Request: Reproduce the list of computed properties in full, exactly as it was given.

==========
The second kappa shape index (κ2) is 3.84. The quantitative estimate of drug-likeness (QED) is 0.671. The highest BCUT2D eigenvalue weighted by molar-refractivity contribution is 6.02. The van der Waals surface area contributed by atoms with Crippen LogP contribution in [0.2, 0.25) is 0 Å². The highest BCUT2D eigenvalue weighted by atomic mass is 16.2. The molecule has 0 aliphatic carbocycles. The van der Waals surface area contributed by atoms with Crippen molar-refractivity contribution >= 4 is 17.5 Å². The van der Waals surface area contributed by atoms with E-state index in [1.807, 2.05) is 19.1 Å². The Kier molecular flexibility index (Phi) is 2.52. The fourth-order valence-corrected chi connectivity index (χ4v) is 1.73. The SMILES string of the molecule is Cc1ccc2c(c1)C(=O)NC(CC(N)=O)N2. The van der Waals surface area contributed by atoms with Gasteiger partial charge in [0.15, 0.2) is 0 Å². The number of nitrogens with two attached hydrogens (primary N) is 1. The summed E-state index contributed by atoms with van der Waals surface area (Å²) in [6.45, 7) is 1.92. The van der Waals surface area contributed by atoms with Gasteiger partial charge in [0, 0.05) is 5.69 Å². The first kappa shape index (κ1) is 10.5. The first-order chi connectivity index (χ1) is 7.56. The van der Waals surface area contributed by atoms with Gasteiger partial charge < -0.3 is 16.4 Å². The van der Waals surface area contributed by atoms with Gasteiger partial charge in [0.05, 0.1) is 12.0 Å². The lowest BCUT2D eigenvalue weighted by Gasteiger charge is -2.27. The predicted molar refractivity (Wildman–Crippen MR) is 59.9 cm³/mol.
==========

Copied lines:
The second kappa shape index (κ2) is 3.84. The quantitative estimate of drug-likeness (QED) is 0.671. The highest BCUT2D eigenvalue weighted by molar-refractivity contribution is 6.02. The van der Waals surface area contributed by atoms with Crippen LogP contribution in [0.2, 0.25) is 0 Å². The highest BCUT2D eigenvalue weighted by atomic mass is 16.2. The molecule has 0 aliphatic carbocycles. The van der Waals surface area contributed by atoms with Crippen molar-refractivity contribution >= 4 is 17.5 Å². The van der Waals surface area contributed by atoms with E-state index in [1.807, 2.05) is 19.1 Å². The Kier molecular flexibility index (Phi) is 2.52. The fourth-order valence-corrected chi connectivity index (χ4v) is 1.73. The SMILES string of the molecule is Cc1ccc2c(c1)C(=O)NC(CC(N)=O)N2. The van der Waals surface area contributed by atoms with Gasteiger partial charge in [0.15, 0.2) is 0 Å². The number of nitrogens with two attached hydrogens (primary N) is 1. The summed E-state index contributed by atoms with van der Waals surface area (Å²) in [6.45, 7) is 1.92. The van der Waals surface area contributed by atoms with Gasteiger partial charge in [0, 0.05) is 5.69 Å². The first kappa shape index (κ1) is 10.5. The first-order chi connectivity index (χ1) is 7.56. The van der Waals surface area contributed by atoms with Gasteiger partial charge < -0.3 is 16.4 Å². The van der Waals surface area contributed by atoms with Gasteiger partial charge in [0.05, 0.1) is 12.0 Å². The lowest BCUT2D eigenvalue weighted by Gasteiger charge is -2.27. The predicted molar refractivity (Wildman–Crippen MR) is 59.9 cm³/mol.